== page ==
Psychological and Physical Functions of the Ear that you Might Not have “Heard” About
Seth Horowitz, a renowned auditory neuroscientist referred to hearing as the universal sense. We cannot shut off our ears like we can close our eyelids, thereby making it a sense that ever-present, ever-active. Hearing has evolved as a fundamental sense, back to days when “hearing” was merely the ability amongst proto-animals to sense vibrations. Since then, the ability to hear acute sounds has defined the line between survival and extinction for numerous species. Hence, even though we might continue to take our sense of hearing for granted, what with all that random chaos of noise around us at all times, there are deep-seated psychological and physiological functions that depend this sense of ours.
Our ears merely collect the sounds from our surroundings. The entire hearing apparatus is actually much more complex and deep-rooted than the ears and involves several biological and psychological systems. In this article, we take a look at certain functional aspects and associations of the ear that might surprise you!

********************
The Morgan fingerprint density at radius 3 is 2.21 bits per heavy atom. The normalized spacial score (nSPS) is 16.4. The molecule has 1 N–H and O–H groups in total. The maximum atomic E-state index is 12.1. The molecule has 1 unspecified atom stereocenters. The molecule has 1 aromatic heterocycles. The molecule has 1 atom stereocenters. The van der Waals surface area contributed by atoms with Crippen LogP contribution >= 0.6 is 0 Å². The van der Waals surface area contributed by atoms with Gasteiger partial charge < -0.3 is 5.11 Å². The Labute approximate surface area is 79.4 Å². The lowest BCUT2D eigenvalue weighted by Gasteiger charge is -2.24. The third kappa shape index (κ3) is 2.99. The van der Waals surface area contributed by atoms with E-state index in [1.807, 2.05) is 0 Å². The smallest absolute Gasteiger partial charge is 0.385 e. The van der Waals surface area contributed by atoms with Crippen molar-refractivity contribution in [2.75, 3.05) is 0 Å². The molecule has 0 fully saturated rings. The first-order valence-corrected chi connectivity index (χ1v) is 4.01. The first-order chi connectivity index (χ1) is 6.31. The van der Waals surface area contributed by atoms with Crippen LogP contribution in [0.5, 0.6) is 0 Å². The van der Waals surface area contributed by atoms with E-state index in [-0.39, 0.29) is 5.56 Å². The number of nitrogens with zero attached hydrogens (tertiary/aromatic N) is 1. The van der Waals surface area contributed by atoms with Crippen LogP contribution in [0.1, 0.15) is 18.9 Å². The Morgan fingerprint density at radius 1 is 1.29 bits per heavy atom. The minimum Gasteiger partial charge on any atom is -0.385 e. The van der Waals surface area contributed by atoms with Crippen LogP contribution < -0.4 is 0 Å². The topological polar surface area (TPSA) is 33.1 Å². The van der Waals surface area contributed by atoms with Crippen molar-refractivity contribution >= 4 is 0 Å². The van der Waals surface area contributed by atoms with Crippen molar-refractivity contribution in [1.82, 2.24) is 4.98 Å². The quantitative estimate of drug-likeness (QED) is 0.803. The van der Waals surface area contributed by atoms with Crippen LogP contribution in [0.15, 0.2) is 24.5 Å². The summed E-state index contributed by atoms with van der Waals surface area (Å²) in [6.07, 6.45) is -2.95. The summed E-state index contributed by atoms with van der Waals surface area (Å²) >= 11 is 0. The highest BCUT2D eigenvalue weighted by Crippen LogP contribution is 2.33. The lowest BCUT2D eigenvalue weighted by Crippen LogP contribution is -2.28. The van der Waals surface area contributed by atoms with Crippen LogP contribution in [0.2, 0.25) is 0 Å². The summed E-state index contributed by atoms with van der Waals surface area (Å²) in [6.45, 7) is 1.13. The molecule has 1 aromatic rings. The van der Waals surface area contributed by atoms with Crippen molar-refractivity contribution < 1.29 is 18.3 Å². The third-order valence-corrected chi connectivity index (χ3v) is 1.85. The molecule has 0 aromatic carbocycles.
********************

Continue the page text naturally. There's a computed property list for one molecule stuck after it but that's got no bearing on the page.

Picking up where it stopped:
Hearing and Emotion
One of the most important biological links that define the hearing apparatus in our body is its connection to the amygdala, the primal centre of emotion. The amygdala can be best described as an “urgency meter” of your body which prioritizes sensory inputs to the brain in terms of the urgency of reaction required for the same. The auditory cortex, the part of our brain which processes auditory information coming in through our ears, has a strong connection with our amygdala. This biological connection is a result of our ancestors having to listen and react to sounds out there in the wild. For early humans, the fight or flight response kicking in due to the amygdala being activated by the sound of a prowling predator in the bushes played a crucial role in their survival.